On June 27, 2018, I participated in a short segment on Boise State Public Radio about the Land and Water Conservation Fund. You can find the program and listen here.
Public Lands Overview
The Moscow, Idaho, chapter of the League of Women Voters invited me to discuss public lands history and they recorded my rather informal, rambling remarks. Below is part one of three. Part two and part three are also available.
I presented this poster at the American Society for Environmental History meeting in April 2016. It is based on on-going research examining Kennecott Copper Corporation’s threat to construct an open-pit mine in the Glacier Peak Wilderness Area.
John Concillo, an Oregon producer, has been working on a film project called Liberty & Wilderness that focuses on William O. Douglas’s contributions to American environmentalism. In 2012, he interviewed me in his Portland home. This excerpt includes me discussing public lands and Justice Douglas.
This is a poster created from work Rebecca Stunz and I completed with funding from the University of Idaho’s College of Letters, Arts, and Social Sciences Key Fund Collaborative Research Grant. Ultimately, it appeared as an article in the Pacific Northwest Quarterly.
In July 2015 at Summer Fishtrap, I convened a panel discussing “How Historians Unearth Hidden History.” The year’s theme was “Hidden from History: Stories We Haven’t Heard, Stories We Haven’t Told” and honored Alvin Josephy, Jr., a Fishtrap co-founder who would have been 100 in 2015. These remarks framed the panel’s task and explain partially what I think historians can do.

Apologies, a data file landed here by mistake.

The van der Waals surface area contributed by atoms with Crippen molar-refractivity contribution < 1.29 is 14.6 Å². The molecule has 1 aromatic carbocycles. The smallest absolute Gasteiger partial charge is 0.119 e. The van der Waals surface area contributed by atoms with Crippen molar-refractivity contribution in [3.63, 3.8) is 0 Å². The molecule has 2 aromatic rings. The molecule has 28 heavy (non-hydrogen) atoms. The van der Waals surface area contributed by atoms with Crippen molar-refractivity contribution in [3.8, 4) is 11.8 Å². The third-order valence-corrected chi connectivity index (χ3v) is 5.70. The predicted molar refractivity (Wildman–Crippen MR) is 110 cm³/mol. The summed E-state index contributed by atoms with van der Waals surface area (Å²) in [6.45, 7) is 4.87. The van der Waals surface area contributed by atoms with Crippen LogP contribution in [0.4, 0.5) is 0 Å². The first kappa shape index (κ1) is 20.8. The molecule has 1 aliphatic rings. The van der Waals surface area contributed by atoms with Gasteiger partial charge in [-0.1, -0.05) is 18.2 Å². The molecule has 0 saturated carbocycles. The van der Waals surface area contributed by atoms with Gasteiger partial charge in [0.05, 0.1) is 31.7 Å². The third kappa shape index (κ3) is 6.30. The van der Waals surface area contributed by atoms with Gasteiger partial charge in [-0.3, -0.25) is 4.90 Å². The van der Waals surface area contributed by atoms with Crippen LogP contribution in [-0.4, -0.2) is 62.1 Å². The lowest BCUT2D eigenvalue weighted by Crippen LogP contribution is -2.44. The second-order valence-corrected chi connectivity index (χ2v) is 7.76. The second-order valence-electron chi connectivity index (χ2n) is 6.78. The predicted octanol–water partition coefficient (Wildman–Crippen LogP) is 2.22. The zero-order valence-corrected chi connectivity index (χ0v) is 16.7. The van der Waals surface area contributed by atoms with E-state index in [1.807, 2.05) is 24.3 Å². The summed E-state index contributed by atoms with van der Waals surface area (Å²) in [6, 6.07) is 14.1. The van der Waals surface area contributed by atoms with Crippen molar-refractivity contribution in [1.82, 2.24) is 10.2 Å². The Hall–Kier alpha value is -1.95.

“Idaho Water Resources Research Institute at Fifty: A Half-Century of Issues, Research, and Results”
In Summer 2014, an Environmental Science graduate student (Brynn M. Lacabanne) and I wrote a history of IWRRI, a project still being revised for publication. This is a summary of that work, given at the University of Idaho’s Malcolm Renfrew Interdisciplinary Colloquium.
At Summer Fishtrap 2014, at the invitation of Al Josephy, I presented this breezy historical account of Pacific Northwest rivers to set up a panel about rivers from various perspectives–tribal, legal, and recreational. This .pdf includes two links within the document that should provide the edited clips of the video I showed. The entire film, “The Columbia: America’s Greatest Power Stream” (1949) is embedded below and well worth watching.